Understanding the product repository
If your Commerce Connect solution uses product synchronization, then you use a product repository to store product data locally in Sitecore.
One single repository
It is best practice to manage only a single product repository even if multiple webshops are hosted in the same Sitecore instance. The product repository is designed to handle multiple webshops, and products can either be completely isolated from each other, or some of them can be shared between the different webshops. You can use divisions to tag products, and a product can be tagged with multiple divisions. You can use divisions to indicate, for example, which webshop or webshops a product belongs to.
The default implementation is only designed to handle a single product repository, but it can be customized.
Template design for the item model
The product synchronization service layer also includes an item model representation in Sitecore XP content based on a number of predefined templates. The model consists of:
A main bucketed product repository that contains composite tree structures, each representing a product.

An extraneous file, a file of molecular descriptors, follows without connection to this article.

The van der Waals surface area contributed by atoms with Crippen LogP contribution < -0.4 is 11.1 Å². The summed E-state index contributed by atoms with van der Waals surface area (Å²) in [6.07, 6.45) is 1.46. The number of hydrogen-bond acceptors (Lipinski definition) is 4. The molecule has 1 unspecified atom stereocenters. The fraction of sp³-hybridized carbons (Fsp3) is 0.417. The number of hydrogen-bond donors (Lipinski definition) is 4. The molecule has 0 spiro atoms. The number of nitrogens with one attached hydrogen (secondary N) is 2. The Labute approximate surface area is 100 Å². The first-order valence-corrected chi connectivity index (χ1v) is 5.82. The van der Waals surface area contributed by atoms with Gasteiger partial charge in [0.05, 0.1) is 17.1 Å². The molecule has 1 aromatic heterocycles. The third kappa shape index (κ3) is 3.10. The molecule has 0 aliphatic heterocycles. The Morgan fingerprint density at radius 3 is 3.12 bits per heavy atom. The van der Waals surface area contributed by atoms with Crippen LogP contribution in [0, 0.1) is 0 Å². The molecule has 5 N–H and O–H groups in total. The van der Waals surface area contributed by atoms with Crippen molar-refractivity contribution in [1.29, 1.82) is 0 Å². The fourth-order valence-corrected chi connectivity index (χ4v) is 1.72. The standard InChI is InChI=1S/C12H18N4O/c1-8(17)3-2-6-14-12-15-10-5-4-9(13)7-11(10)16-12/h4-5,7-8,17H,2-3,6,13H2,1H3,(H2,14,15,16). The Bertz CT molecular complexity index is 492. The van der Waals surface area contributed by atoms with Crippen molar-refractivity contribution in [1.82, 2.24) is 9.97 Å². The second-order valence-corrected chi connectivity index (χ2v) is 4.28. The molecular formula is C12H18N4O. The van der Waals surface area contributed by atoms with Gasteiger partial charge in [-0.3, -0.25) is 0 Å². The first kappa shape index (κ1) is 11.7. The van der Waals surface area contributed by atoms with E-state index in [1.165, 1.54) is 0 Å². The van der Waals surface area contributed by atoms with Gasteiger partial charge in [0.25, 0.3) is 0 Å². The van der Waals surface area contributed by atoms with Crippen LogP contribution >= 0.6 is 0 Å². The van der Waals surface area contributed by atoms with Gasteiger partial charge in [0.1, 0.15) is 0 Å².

A number of associated repositories that hold data that is related to products such as manufacturers, classifications, categories, product types, divisions, and resources.
A typical approach to designing product repositories is to put all product data into a single item to represent a product in Sitecore. This single-item approach results in a flat model with the following disadvantages:
Redundant data – the same data being duplicated into multiple product items, which share the same information. This is not best practice in an SQL database or in Sitecore. The more duplicated data, the more space it consumes and the harder it becomes to maintain when data is changed.
Template overload – can lead to one of these undesirable designs:
One template for all products that has to include all the combinations of all fields for all the types of products in the repository. Only a small fraction of the fields is filled out for any given product.
One template for each type of product, with dedicated fields for the given product. Even though template inheritance seems like a good idea, it will lead to an overload of templates because of the amount of different product types.
In Commerce Connect, the solution is to split up the product data into multiple items, with a single template for the core product data and a fixed small number of additional templates for each additional type of information.
The templates used for the item-based model remain the same, regardless of the types of products.